Yishai Fried agrees with the words of author Mark Twain: “There ain’t no surer way to find out whether you like people or hate them than to travel with them.” Yishai fell in love with Tal Pertzelan while they were traveling in Mongolia.
They didn’t come to Mongolia together as a couple. Yishai, one of those Israelis who travels a lot, had come to Mongolia in May 2008 via the Trans-Siberian Railway. “Though I often travel alone, it’s not really possible in Mongolia,” says Yishai.
One needs to be with a group, and because the roads are so poor, a driver is also a necessity. Foreign citizens are advised to take out comprehensive travel and medical insurance.
“I was in the capital city Ulaanbaatar for about a week when I met up with a Dutch guy,” recalls Yishai. “We seemed like compatible traveling partners, but he said that he was waiting for this girl.”
She turned out to be Israeli like Yishai and born in Jerusalem like him and a fan of Mongolia. She had arrived a month earlier. Tal Pertzelan had visited Mongolia once for a holiday and now wanted a second visit after finishing a two-year stint in Hong Kong, working in security for El Al airlines.
The Dutch guy and the two Israelis set out together, traveling north by train and bus, to Lake Hovsgol, one of the clearest lakes in the world.
Things were clear for Yishai, too. He wanted to pair up with Tal. “I thought she liked me,” says Yishai.
“I did,” says Tal. “I liked him as a traveling partner, but without the romance.” Yishai, who is almost nine years older than Tal, agreed to her terms and was there for her to celebrate her 25th birthday on the trip.
Another two Israeli girls joined their group, but Yishai had eyes only for Tal, and before the trip ended, he asked her again if she might consider him as a boyfriend.
“No,” said Tal for the second time. He asked if they could stay in touch. Yes, she said, but she made it clear romance was out of the question.
They exchanged one email over the next three months as Yishai continued his travels in Asia.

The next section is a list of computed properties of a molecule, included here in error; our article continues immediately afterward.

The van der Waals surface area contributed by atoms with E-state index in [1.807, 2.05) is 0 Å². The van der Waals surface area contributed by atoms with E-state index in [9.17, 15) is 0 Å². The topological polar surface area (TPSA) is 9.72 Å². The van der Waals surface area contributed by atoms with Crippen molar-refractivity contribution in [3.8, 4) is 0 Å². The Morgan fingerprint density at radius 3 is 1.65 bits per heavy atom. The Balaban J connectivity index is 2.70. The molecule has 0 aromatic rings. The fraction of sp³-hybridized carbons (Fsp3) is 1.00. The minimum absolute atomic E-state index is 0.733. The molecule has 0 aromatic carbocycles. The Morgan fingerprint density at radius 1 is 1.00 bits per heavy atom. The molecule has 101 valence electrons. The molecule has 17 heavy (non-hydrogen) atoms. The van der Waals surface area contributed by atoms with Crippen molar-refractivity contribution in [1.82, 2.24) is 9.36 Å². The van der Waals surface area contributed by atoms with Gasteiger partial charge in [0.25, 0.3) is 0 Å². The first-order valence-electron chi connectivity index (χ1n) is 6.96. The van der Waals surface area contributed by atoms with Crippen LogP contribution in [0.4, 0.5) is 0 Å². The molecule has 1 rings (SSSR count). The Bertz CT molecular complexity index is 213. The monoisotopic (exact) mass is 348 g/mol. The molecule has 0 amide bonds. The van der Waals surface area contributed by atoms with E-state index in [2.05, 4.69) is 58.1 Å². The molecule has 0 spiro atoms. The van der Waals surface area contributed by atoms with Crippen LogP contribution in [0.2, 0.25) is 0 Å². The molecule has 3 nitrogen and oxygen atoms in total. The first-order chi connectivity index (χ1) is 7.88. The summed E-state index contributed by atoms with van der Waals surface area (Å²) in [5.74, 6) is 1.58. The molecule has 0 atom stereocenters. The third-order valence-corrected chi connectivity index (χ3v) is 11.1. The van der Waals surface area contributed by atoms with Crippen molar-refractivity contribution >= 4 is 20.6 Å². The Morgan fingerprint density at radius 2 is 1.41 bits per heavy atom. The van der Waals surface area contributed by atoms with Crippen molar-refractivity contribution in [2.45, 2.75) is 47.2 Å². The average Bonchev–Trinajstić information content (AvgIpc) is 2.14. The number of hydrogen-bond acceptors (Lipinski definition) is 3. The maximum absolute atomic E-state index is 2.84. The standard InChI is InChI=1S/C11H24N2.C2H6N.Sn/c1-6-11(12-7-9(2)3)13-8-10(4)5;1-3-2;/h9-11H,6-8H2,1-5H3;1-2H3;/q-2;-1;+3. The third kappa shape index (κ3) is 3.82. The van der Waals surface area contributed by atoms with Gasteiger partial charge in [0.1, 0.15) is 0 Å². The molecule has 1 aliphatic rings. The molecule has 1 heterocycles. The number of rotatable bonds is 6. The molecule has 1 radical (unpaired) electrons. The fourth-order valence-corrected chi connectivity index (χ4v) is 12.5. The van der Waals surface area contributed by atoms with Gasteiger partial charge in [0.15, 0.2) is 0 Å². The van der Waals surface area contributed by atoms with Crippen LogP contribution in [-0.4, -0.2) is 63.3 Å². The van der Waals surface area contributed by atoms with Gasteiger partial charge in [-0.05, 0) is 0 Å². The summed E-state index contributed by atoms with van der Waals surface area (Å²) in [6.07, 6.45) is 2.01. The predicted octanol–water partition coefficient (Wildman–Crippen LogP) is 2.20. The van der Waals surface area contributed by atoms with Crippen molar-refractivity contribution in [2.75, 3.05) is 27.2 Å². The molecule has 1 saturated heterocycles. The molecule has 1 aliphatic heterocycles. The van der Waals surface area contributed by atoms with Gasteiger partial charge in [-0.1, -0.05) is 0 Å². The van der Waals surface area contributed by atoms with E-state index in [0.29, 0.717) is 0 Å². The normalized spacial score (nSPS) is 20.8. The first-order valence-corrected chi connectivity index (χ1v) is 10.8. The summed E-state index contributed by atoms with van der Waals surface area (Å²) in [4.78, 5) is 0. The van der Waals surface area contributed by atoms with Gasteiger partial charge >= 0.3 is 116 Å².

By Rosh Hashanah, 2008, they were both back in Israel. Yishai returned to his work in Jerusalem as a designer of computer games, and Tal began her studies in archaeology at Ben-Gurion University of the Negev in Be'er Sheva.
It was a new year, and Yishai decided to try his luck once again with Tal. He invited her for dinner, and she already had a commitment. He didn’t give up. He asked her out to lunch. She accepted.
“Yishai was consistent but not pushy,” says Tal. “Determined but not desperate. Lunch was OK, but I still wasn’t ready for a date.”
On dating forums, the question is sometimes asked: “Can I ask a girl out after rejection? Opinions vary.
Yishai had tried three times, and each time, he was able to resume his friendship with Tal. “But after the third rejection, I gave up,” says Yishai.
Tal, however, took the initiative – with some encouragement from her mom. She invited Yishai to go shopping with her.
“I realized that I had fallen in love,” says Tal. “I so much appreciated Yishai’s goodness and generosity. And now it was my turn to be the giver.”
The mutual attraction proved strong enough for Tal to give up her life in Be'er Sheva and to move in with Yishai in Jerusalem. She transferred her studies to Hebrew University. The couple was ready to start a new adventure – called marriage.
Tal and Yishai were married on May 27, 2011. Mazal tov!